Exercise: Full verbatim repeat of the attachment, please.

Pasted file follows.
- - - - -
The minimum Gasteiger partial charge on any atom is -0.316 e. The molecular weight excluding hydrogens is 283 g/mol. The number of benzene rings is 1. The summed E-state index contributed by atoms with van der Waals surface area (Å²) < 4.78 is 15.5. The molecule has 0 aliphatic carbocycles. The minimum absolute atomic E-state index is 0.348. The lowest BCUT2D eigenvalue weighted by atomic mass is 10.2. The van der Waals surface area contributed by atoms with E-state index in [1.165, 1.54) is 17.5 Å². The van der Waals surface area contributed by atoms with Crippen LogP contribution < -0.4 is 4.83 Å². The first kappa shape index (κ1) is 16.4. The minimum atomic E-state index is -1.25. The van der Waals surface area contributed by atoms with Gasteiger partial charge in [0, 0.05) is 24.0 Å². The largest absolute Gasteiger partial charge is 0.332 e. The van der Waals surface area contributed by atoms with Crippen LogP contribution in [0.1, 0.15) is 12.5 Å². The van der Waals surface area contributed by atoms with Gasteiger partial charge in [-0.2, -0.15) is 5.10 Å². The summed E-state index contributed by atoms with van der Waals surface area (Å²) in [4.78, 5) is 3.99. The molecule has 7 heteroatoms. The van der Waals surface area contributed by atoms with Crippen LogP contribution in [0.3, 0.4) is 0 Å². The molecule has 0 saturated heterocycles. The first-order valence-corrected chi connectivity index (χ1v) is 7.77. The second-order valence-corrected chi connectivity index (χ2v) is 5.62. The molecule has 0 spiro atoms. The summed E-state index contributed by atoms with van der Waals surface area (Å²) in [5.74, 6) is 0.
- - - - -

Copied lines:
The minimum Gasteiger partial charge on any atom is -0.316 e. The molecular weight excluding hydrogens is 283 g/mol. The number of benzene rings is 1. The summed E-state index contributed by atoms with van der Waals surface area (Å²) < 4.78 is 15.5. The molecule has 0 aliphatic carbocycles. The minimum absolute atomic E-state index is 0.348. The lowest BCUT2D eigenvalue weighted by atomic mass is 10.2. The van der Waals surface area contributed by atoms with E-state index in [1.165, 1.54) is 17.5 Å². The van der Waals surface area contributed by atoms with Crippen LogP contribution < -0.4 is 4.83 Å². The first kappa shape index (κ1) is 16.4. The minimum atomic E-state index is -1.25. The van der Waals surface area contributed by atoms with Gasteiger partial charge in [0, 0.05) is 24.0 Å². The largest absolute Gasteiger partial charge is 0.332 e. The van der Waals surface area contributed by atoms with Crippen LogP contribution in [0.1, 0.15) is 12.5 Å². The van der Waals surface area contributed by atoms with Gasteiger partial charge in [-0.2, -0.15) is 5.10 Å². The summed E-state index contributed by atoms with van der Waals surface area (Å²) in [4.78, 5) is 3.99. The molecule has 7 heteroatoms. The van der Waals surface area contributed by atoms with Crippen LogP contribution in [0.3, 0.4) is 0 Å². The molecule has 0 saturated heterocycles. The first-order valence-corrected chi connectivity index (χ1v) is 7.77. The second-order valence-corrected chi connectivity index (χ2v) is 5.62. The molecule has 0 spiro atoms. The summed E-state index contributed by atoms with van der Waals surface area (Å²) in [5.74, 6) is 0.